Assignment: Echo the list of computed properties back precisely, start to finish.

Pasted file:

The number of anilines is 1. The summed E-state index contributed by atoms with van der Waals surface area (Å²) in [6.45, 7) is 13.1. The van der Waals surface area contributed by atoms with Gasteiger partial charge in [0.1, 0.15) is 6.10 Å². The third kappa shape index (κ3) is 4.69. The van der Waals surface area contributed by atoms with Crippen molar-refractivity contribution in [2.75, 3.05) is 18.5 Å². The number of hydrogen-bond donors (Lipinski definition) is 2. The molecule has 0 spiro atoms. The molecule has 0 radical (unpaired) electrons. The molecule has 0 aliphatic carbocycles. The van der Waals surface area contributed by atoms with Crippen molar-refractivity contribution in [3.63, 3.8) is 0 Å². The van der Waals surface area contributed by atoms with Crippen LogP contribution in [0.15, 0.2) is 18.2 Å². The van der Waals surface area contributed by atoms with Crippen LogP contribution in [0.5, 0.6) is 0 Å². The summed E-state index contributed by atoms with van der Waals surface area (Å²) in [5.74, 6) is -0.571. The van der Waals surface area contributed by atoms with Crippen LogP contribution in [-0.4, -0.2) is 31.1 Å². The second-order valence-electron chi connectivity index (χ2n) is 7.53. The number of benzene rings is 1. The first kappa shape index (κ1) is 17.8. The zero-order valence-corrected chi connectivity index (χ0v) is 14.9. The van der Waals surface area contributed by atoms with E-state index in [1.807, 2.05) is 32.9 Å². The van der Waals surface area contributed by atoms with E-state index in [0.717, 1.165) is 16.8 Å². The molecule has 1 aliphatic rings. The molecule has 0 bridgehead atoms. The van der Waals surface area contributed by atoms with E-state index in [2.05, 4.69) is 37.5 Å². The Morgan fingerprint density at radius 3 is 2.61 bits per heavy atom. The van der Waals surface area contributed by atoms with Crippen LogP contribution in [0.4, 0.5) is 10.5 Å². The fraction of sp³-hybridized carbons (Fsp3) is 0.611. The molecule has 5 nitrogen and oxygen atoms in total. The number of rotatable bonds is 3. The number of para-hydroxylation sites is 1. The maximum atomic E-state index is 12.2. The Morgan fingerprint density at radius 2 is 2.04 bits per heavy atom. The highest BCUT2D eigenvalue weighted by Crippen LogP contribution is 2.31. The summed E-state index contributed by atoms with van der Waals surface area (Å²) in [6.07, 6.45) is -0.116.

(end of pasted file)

The number of anilines is 1. The summed E-state index contributed by atoms with van der Waals surface area (Å²) in [6.45, 7) is 13.1. The van der Waals surface area contributed by atoms with Gasteiger partial charge in [0.1, 0.15) is 6.10 Å². The third kappa shape index (κ3) is 4.69. The van der Waals surface area contributed by atoms with Crippen molar-refractivity contribution in [2.75, 3.05) is 18.5 Å². The number of hydrogen-bond donors (Lipinski definition) is 2. The molecule has 0 spiro atoms. The molecule has 0 radical (unpaired) electrons. The molecule has 0 aliphatic carbocycles. The van der Waals surface area contributed by atoms with Crippen molar-refractivity contribution in [3.63, 3.8) is 0 Å². The van der Waals surface area contributed by atoms with Crippen LogP contribution in [0.15, 0.2) is 18.2 Å². The van der Waals surface area contributed by atoms with Crippen LogP contribution in [0.5, 0.6) is 0 Å². The summed E-state index contributed by atoms with van der Waals surface area (Å²) in [5.74, 6) is -0.571. The van der Waals surface area contributed by atoms with Crippen LogP contribution in [-0.4, -0.2) is 31.1 Å². The second-order valence-electron chi connectivity index (χ2n) is 7.53. The number of benzene rings is 1. The first kappa shape index (κ1) is 17.8. The zero-order valence-corrected chi connectivity index (χ0v) is 14.9. The van der Waals surface area contributed by atoms with E-state index in [1.807, 2.05) is 32.9 Å². The van der Waals surface area contributed by atoms with E-state index in [0.717, 1.165) is 16.8 Å². The molecule has 1 aliphatic rings. The molecule has 0 bridgehead atoms. The van der Waals surface area contributed by atoms with E-state index in [2.05, 4.69) is 37.5 Å². The Morgan fingerprint density at radius 3 is 2.61 bits per heavy atom. The van der Waals surface area contributed by atoms with Crippen LogP contribution in [0.4, 0.5) is 10.5 Å². The fraction of sp³-hybridized carbons (Fsp3) is 0.611. The molecule has 5 nitrogen and oxygen atoms in total. The number of rotatable bonds is 3. The number of para-hydroxylation sites is 1. The maximum atomic E-state index is 12.2. The Morgan fingerprint density at radius 2 is 2.04 bits per heavy atom. The highest BCUT2D eigenvalue weighted by Crippen LogP contribution is 2.31. The summed E-state index contributed by atoms with van der Waals surface area (Å²) in [6.07, 6.45) is -0.116.